Welcome to the first trimester of the 2022 round up of EU copyright law! We started this rubric back in 2021. In this series, we update readers every three months on developments in EU copyright law. This includes Court of Justice (CJEU) and General Court judgments, Advocate Generals’ (AG) opinions, and important policy developments. You…

The UK government has run a consultation on the future of the UK’s exhaustion of IP rights regime. This ran for 12 weeks, closing on 31 August 2021. The consultation was open to responses from businesses, representative organisations, civil society organisations, legal practitioners, creators and consumers. The government is now considering the responses to the…

Part I of this post introduced the recent emergence of Non-Fungible Tokens (NFTs), explained their basic characteristics and what they can represent. In this Part II we discuss copyright law aspects of NFTs, with a focus on the EU copyright acquis.   Where Copyright Law meets Blockchain As anticipated by the examples in Part I…

One of the most awaited copyright rulings of 2019 –  Nederlands Uitgeversverbond and Groep Algemene Uitgevers v Tom Kabinet Internet BV and Others (C-263/18), on the admissibility of digital exhaustion under the InfoSoc Directive – came out on 19 December, lost in the decisions galore issued by the CJEU the last working day before the…

On 17 September 2019, the Paris Court of First Instance (“court”) delivered its judgment in the dispute between UFC-Que Choisir (“UFC”), a consumer organisation, and a videogame distribution platform operated by Valve. Among other issues, the court was asked to decide whether subscribers to Valve’s platform should be allowed to resell videogames purchased digitally. The…

On 10 September 2019, AG Szpunar delivered his opinion in Nederlands Uitgeversverbond and Groep Algemene Uitgevers v. Tom Kabinet (C-263/18), concerning the lawfulness of Tom Kabinet’s sale of second-hand e-books. The referring court asked the CJEU whether the supply of e-books by downloading for permanent use is covered by the right of distribution under Article…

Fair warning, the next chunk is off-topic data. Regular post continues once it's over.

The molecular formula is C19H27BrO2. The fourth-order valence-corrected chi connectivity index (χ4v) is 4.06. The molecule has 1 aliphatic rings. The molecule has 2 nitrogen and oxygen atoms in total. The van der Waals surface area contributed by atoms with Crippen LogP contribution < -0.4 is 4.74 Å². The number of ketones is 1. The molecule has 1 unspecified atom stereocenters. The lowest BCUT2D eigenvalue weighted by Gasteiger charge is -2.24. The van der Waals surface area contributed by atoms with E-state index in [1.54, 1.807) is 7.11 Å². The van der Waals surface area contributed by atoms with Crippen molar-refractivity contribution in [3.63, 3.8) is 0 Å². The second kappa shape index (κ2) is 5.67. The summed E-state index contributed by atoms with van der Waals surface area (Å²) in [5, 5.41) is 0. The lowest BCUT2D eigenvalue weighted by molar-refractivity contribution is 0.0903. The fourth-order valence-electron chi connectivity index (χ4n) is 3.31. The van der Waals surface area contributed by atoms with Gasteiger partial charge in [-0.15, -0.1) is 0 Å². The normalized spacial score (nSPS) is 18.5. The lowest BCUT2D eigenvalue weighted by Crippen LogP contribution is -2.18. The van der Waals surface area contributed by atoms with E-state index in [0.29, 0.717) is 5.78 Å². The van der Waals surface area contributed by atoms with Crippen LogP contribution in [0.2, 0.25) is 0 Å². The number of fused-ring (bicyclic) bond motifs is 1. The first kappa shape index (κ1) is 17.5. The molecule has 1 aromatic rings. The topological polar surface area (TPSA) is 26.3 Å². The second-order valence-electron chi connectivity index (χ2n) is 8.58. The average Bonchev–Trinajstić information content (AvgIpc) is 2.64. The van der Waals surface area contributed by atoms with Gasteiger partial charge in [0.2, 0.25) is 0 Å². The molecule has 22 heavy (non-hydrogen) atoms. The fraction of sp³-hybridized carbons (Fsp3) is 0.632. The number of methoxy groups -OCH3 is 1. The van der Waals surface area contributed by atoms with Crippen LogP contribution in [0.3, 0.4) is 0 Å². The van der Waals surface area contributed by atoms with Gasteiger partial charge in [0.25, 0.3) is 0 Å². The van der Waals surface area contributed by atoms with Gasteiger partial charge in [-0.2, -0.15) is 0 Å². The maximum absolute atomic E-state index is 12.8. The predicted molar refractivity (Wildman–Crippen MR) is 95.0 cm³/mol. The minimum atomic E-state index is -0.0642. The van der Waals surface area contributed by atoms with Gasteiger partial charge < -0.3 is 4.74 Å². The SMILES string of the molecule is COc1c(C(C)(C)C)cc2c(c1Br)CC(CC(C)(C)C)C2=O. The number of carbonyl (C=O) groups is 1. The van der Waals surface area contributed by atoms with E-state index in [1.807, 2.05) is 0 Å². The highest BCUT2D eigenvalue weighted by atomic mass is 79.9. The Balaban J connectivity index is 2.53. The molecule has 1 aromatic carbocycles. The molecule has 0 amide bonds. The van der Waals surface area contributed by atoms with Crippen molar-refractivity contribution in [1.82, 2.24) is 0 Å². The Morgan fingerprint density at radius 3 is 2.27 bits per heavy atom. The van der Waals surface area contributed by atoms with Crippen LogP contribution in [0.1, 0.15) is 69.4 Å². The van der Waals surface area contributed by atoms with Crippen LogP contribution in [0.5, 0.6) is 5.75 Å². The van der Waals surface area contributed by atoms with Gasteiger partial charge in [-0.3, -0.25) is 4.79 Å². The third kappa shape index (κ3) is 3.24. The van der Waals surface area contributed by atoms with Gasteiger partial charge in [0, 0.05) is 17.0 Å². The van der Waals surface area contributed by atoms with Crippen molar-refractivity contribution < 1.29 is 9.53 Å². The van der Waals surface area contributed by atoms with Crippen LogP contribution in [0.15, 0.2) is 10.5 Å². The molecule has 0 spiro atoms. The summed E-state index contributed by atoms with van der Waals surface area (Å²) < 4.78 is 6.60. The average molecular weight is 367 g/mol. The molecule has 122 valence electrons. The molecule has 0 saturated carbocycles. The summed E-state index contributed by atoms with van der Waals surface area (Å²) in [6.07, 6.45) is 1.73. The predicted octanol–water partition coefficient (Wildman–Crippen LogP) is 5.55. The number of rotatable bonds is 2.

Back in 2016, the CJEU examined the question of whether backup copies of software could be resold, following the exhaustion of the right of distribution pursuant to the judgment in C-128/11 UsedSoft. In C-166/15 Ranks (Microsoft), the Court ruled that, although the initial acquirer of software can resell that copy and his licence, he cannot…

Part 1 of this post discussed the legislative history and significance of the CJEU referral in Tom Kabinet. This part will illustrate content and implications of the three classificatory dichotomies, explain why EU copyright law needs digital exhaustion, and propose interpretative solutions for the CJEU to help with this, leveraging the occasion offered by the…

After years of contradictory decisions and obiter dicta, on April 2, 2019 the CJEU held the first hearing in Tom Kabinet (C-263/18), a Dutch referral that promises to solve once and for good the question of admissibility of digital exhaustion under Art. 4(2) InfoSoc. Against the legislative silence, Tom Kabinet puts the Court at a…

Introduction: digital exhaustion One of the main limitations to the right of distribution in European copyright law is the principle or rule of exhaustion. This rule, known as the first sale doctrine in US law, means that the right of distribution is exhausted by the first sale or other transfer of ownership of a copy…